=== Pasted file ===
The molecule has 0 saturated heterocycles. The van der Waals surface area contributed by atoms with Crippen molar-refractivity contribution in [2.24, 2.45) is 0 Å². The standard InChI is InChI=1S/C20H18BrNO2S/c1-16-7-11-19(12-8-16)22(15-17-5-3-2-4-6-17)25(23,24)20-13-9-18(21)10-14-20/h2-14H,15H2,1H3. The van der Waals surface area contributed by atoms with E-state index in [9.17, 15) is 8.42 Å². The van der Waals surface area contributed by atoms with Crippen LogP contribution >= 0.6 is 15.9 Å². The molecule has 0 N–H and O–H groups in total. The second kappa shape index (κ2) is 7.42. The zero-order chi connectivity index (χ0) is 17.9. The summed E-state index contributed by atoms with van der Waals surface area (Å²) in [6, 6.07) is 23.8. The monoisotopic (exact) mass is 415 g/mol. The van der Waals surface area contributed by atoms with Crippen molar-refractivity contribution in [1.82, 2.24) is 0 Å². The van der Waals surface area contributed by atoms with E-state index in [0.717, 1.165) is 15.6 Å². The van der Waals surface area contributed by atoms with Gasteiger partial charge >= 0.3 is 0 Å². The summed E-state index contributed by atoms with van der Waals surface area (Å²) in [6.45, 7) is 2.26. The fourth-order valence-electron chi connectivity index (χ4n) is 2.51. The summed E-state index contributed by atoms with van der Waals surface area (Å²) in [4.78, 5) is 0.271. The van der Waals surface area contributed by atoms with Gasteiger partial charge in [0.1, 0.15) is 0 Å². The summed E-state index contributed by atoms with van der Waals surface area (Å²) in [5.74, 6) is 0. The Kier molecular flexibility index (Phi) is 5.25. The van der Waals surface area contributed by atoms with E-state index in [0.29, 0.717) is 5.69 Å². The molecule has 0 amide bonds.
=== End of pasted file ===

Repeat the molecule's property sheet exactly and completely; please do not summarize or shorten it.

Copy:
The molecule has 0 saturated heterocycles. The van der Waals surface area contributed by atoms with Crippen molar-refractivity contribution in [2.24, 2.45) is 0 Å². The standard InChI is InChI=1S/C20H18BrNO2S/c1-16-7-11-19(12-8-16)22(15-17-5-3-2-4-6-17)25(23,24)20-13-9-18(21)10-14-20/h2-14H,15H2,1H3. The van der Waals surface area contributed by atoms with E-state index in [9.17, 15) is 8.42 Å². The van der Waals surface area contributed by atoms with Crippen LogP contribution >= 0.6 is 15.9 Å². The molecule has 0 N–H and O–H groups in total. The second kappa shape index (κ2) is 7.42. The zero-order chi connectivity index (χ0) is 17.9. The summed E-state index contributed by atoms with van der Waals surface area (Å²) in [6, 6.07) is 23.8. The monoisotopic (exact) mass is 415 g/mol. The van der Waals surface area contributed by atoms with Crippen molar-refractivity contribution in [1.82, 2.24) is 0 Å². The van der Waals surface area contributed by atoms with E-state index in [0.717, 1.165) is 15.6 Å². The van der Waals surface area contributed by atoms with Gasteiger partial charge >= 0.3 is 0 Å². The summed E-state index contributed by atoms with van der Waals surface area (Å²) in [6.45, 7) is 2.26. The fourth-order valence-electron chi connectivity index (χ4n) is 2.51. The summed E-state index contributed by atoms with van der Waals surface area (Å²) in [4.78, 5) is 0.271. The van der Waals surface area contributed by atoms with Gasteiger partial charge in [0.1, 0.15) is 0 Å². The summed E-state index contributed by atoms with van der Waals surface area (Å²) in [5.74, 6) is 0. The Kier molecular flexibility index (Phi) is 5.25. The van der Waals surface area contributed by atoms with E-state index in [0.29, 0.717) is 5.69 Å². The molecule has 0 amide bonds.